In the tryptic itself, the three women stand side by side wearing a blanket which spiritually connects them. The blue color of this blanket is referencing the color of the mandatory uniform I wore as a young girl in the church. The arrangement of the three figures, three self portraits, represents the choir of young church girls who would stand this way to create a protective circle at church gatherings. Within this circle, while songs and hymns are sung, ancestors are summoned to be present. This painting depicts a kind of moment in my childhood that I remember frequently being part of—it is meant to represent those spiritual moments we would take part in daily as young women and the sense of community and solidarity we felt in these spaces when we collectively summoned our ancestors, sometimes in celebration and other times in pain.
Here is a breakdown of the title for a little more context.
|Mmagorena||This is a pedi word meaning “Our mother”. This is my replacement of “God”. Mmagorena is every Black woman. Mmagorena is the great ancestor we all share.|
|The Place||This ties back into my use of black acrylic to create safe black spaces where spirituality can be practiced freely.|
|Bulang kgoro ya dinaledi, kgoro ya bulega||In sepedi this means “open the ancestral shrine of the stars, and the gates opened”|
|kgoro||a group of huts built around a central area which served as meeting-place, cattle byre, graveyard and ancestral shrine. These are ranked in order of seniority.|
Sefela sa Kwantu: Invocation, 2020, Charcoal, ink, acrylic ink and paint on paper, 100 x 70 cm
This is a portrait of Ayanda. His spiritual or ancestral name is Likhoithongo. ‘Ayanda’s pronouns are He/Him. Ayanda is undergoing the process of intwaso…. and is currently referred to as umKwetha…igqirha in training.”
“Among the Xhosa people, the process called intwaso (literally means “spiritual emergence”) or ukuthwasa (as a verb meaning “to emerge as a healer”). “An igqirha is someone who has been called by their ancestors to heal.” While umKwetha means the chosen one.
Ayanda is on a very specific journey which connects him to his ancestors in a way not many people have access to.
I choose to portray Ayanda not only because he is a great source of energy and teachings for myself and others but also because he has chosen to undergo an extensive spiritual journey despite his positionality in this world. Ayanda is a person who navigates a world which stigmatises his queerness, Blackness, and spirituality. It is important to me that I depict him as his authentic and true self which is beautiful, warm, kind, strong, important and talented.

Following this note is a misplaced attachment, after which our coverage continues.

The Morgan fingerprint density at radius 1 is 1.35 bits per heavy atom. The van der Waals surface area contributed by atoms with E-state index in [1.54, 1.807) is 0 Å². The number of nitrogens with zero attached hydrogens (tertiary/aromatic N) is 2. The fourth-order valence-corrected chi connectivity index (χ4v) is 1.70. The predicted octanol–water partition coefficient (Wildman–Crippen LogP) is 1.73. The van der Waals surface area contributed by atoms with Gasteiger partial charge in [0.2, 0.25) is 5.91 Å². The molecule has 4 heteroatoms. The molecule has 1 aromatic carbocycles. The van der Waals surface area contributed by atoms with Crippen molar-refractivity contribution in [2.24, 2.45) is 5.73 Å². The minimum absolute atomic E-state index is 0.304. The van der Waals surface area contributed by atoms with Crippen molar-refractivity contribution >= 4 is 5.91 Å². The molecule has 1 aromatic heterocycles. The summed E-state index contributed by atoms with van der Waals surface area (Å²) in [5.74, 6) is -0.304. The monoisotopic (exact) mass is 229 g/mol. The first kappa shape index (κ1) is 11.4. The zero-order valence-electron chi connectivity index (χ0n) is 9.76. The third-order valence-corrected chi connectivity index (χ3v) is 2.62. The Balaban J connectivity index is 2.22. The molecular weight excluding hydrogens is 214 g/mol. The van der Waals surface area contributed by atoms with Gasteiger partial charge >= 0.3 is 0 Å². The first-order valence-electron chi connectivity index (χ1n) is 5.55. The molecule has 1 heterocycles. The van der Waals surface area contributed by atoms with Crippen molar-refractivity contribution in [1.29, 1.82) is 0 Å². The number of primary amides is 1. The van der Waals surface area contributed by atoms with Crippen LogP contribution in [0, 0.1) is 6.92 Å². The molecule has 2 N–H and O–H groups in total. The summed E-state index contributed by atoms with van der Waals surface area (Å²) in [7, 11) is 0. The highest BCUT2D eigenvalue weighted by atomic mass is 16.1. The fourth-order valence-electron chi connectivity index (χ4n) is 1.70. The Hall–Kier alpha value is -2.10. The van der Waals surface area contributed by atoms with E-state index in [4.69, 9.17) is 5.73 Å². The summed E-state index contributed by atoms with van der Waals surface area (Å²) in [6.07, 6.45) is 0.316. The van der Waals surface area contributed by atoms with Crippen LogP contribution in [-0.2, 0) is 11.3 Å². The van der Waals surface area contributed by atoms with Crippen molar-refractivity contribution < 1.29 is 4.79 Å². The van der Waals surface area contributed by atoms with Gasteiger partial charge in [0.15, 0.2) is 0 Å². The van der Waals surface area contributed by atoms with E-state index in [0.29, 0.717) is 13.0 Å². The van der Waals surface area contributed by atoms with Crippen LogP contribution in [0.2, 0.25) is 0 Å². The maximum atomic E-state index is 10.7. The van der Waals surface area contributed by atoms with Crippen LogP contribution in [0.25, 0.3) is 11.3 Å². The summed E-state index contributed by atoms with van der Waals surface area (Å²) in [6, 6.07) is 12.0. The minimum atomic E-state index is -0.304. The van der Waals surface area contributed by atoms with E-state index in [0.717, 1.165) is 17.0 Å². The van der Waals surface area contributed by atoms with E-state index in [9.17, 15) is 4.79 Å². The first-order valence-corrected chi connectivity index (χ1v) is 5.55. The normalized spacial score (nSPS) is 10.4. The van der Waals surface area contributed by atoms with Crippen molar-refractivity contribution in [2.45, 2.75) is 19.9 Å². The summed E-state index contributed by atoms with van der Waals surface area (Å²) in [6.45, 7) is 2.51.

Here is a breakdown of the title of this work.
|Kwantu||KwaNtu, meaning “a place of gathering”|
|Invocation||The act of invoking or calling upon a deity, spirit, etc., for aid, protection, inspiration, or the like; supplication.|
UL In the past you have explored the idea of the cartographic portrait, could you tell us a little about this theory and how it connects with your work?
MM I grew up in a strict religious community. Within most homes of this community portraits are hung of the progressions of paternal lineage of the bishops who own the church. A visitor always knew which side of the church this family followed by looking at the uniform in this portrait. I have always understood portraiture as a way of archiving lineage, heritage, and religion. Growing up I did not understand the devotion to this specific portrait—I thought the man in the portrait was God for the longest time—but as I realised later there was a deeper sense of belonging that these portraits gave people. They represented generations of spiritual interventions sacred only to this community. Millions of people live with this portrait hanging in their living rooms as a clear reminder of their spiritual devotion.
When I started drawing portraits, people commissioned me to draw their mothers and fathers and daughters. They wanted to immortalise their lineage, just like the bishop and his family have done: to create an ancestral map of their family. The idea of cartographic portraits came from an understanding that portraiture goes beyond representation but helps to archive lineage, time, space, and spirit. The portrait reveals the cartography of a people.
UL After the Medium is the Message what is next for you? Do you see the style or subject of the work itself changing in the near future?
MM I am working on some new works for another exhibition curated by Azu that opens in Lagos in November 2020. The theme is a continued look into what it means to be a Black body in space, the current moment of Black portraiture and the future of this genre.
My work will also be included in art fairs in Cape Town, France and Morocco in 2021. I am also working towards two solo exhibitions opening mid and late next year.
Being a part of this current exhibition has given me the confidence to see myself as one of the artists pushing forward representation of Black people within the art world. Seeing Black portraiture and its inclusion in these spaces is very exciting but I feel there is still so much work to do. My new series of works turns the focus onto myself and my experience as a single young Black mother raising a Black child in this world. I will look at the stereotypical narrative of young Black mothers and the stigma society holds against them. I am interested in reframing how the world perceives us, the cultural contradictions around motherhood, and whether the world will ever represent us accurately. This is important for how my son sees and understands me in the future. It is important that the world understands who we are and what our daily lives look like.
Sefela sa Kwantu: Invocation